Friday, October 16, 2009

Center of the universe

This may come as a surprise to some of you. I know it did for me. I am, in fact, not the center of the universe. As you recover from your shock, allow me to elaborate! This sort of hearkens back to the Mama Bear Syndrome mentioned in this post: See, I sort of expect that other partners are going to think about me when they consider other relationships. In specific, I have a pretty strong desire that those other connections be warm, loving and positive. Because it's in my own self-interest.

When I see someone I love moving in a direction that looks to be less positive, it feels yucky. It feels scary. It feels uncomfortable and unhappy. And it has almost nothing to do with me directly. These choices are about someone else's journey in life, not my own. Stepping back and watching someone I care for get their heart ripped out and handed to them on a platter, still pulsing and steaming, is one of the hardest things for me to do. I don't like the person that does it to them, and I don't like my partner choosing that path. I fight it every step of the way, and that resistance isn't working all that well.

One thing I am working on is just letting that go. Sounds pretty easy, doesn't it? Just don't worry about it, concern myself with it, be involved, or have any sense of responsibility for how things are going with anyone else's relationships. It's one of the things that drops into my lap on a pretty regular basis, so obviously, I need to get some additional clarity on letting go.

Let's look at the upside: Stepping back and just observing is a great opportunity to learn some of the "What NOT to do!" sort of lessons by proxy. Sure, it isn't as comfortable as watching people in a farther orbit experience things, and applying the learning to my own life, but it's much more impactful.

Several years ago, PG had a kidney stone. For years I'd been preaching about the value of drinking water, but a morning of excruciating pain was far more personally impactful for him than repeated advice from my quarter. He decided that he NEVER EVER wanted to feel that pain again, and started drinking water. He's never had another kidney stone. Some things just mean more when you learn them the hard way. Certainly more than a partner standing in your pathway trying to divert you from a course of action, or a relationship, that you want to explore.

So, I just need to be the center of my own universe, and accept that those around me are in a similar position. That I can keep myself safe, regardless of the storms that may rage about me. Trust that I am my own center, even if someone else I love is struggling, and that I will be okay.

Tuesday, October 13, 2009


Something has been making its way into my consciousness over the past several months. As we've been discussing the concept of hierarchical or organic poly with various people, it's become rather apparent that even within the organic poly segment of the community, where there are no overt rankings used (like primary, secondary etc), there is indeed an ordinal system in place. The difference is that the ranking is emotional rather than practical.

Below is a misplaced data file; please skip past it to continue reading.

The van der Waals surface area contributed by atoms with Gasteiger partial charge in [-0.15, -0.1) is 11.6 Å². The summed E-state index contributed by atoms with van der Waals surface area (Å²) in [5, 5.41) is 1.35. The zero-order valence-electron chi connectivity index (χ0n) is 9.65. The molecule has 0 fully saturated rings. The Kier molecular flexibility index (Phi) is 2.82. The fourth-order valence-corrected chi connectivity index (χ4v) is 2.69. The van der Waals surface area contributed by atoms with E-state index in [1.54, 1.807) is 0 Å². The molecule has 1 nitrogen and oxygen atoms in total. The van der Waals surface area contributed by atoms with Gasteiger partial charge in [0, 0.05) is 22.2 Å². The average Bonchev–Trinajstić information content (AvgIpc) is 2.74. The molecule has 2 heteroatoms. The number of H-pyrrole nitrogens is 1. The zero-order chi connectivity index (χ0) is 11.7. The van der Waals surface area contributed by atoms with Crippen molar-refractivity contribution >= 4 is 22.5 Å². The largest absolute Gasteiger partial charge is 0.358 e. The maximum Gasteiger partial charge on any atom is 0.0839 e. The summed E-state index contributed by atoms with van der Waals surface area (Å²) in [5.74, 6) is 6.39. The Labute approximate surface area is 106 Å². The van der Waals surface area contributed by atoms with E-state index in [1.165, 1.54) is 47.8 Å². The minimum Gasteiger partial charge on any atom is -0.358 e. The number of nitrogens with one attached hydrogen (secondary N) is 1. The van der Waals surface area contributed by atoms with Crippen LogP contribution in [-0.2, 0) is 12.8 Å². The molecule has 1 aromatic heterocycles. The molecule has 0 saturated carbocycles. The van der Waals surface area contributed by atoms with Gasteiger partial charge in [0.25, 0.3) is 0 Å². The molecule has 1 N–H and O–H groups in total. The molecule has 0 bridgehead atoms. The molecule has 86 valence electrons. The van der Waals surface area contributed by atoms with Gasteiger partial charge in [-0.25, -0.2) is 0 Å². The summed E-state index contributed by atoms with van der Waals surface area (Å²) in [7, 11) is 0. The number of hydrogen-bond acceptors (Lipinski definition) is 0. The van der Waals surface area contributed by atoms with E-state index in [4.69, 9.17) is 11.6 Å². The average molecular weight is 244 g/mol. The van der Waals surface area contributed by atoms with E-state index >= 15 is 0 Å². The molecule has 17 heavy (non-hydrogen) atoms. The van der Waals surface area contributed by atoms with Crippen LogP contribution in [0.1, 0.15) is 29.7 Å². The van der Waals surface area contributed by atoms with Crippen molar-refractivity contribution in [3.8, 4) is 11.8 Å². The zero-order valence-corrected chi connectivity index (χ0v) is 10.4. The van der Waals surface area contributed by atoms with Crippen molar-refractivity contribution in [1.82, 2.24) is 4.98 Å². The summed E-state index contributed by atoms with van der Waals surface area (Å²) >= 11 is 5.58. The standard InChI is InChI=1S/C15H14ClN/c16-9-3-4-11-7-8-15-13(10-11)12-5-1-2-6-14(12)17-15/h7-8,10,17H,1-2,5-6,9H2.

When speaking with someone who is more organically poly, it is pretty common to hear the idea of having "each relationship progress to the level it is capable of reaching" being a motivating factor. There are, ostensibly, no limitations on how deep and full a connection can become, because there is no system in place to define what relationships are prioritized. Each can then achieve it's full potential in a unlimited landscape. Makes sense, yes? After all, it's not like you can choose what your emotional connection with a given person is going to look like in advance, right?

What I'm seeing more and more is that organic poly operates on more of an emotional ranking system, than a practical one. "This relationship is most intense for me right now. I feel the most connection with this person, therefore, I am choosing to spend more time and energy on this relationship currently." On many levels, that seems like a good plan. You spend your resources where you feel most pulled to be. On the other hand, the idea that you aren't ranking your relationships at that point is silly. You might not be putting words to it, or having an implicit agreement about it with anyone else, but you are definitely attaching emotional "numbers" to the relationships you have. It's just happening in your heart and mind, not verbally.

Theoretically, this may spare someones feelings. If you never actually say it out loud, it isn't as real, and, after all, next month, you may very well feel differently and have a shift in your priorities, so no one feels less valued. This isn't about how much you value a relationship though, it's about where you are feeling compelled to put your resources in what proportions.

There's also the concept that each relationship is just "different", rather than applying a priority to one over another. This can be very true, depending on how you process emotions. I tend to work a bit more on this level. PG and S are different people, and I feel differently about each connection. The intensity is pretty equivalent, on completely different wavelengths. I tend to approach prioritization on a "need" basis. If I, or they, have a particular need for something, that takes a higher priority than a want, or a routine.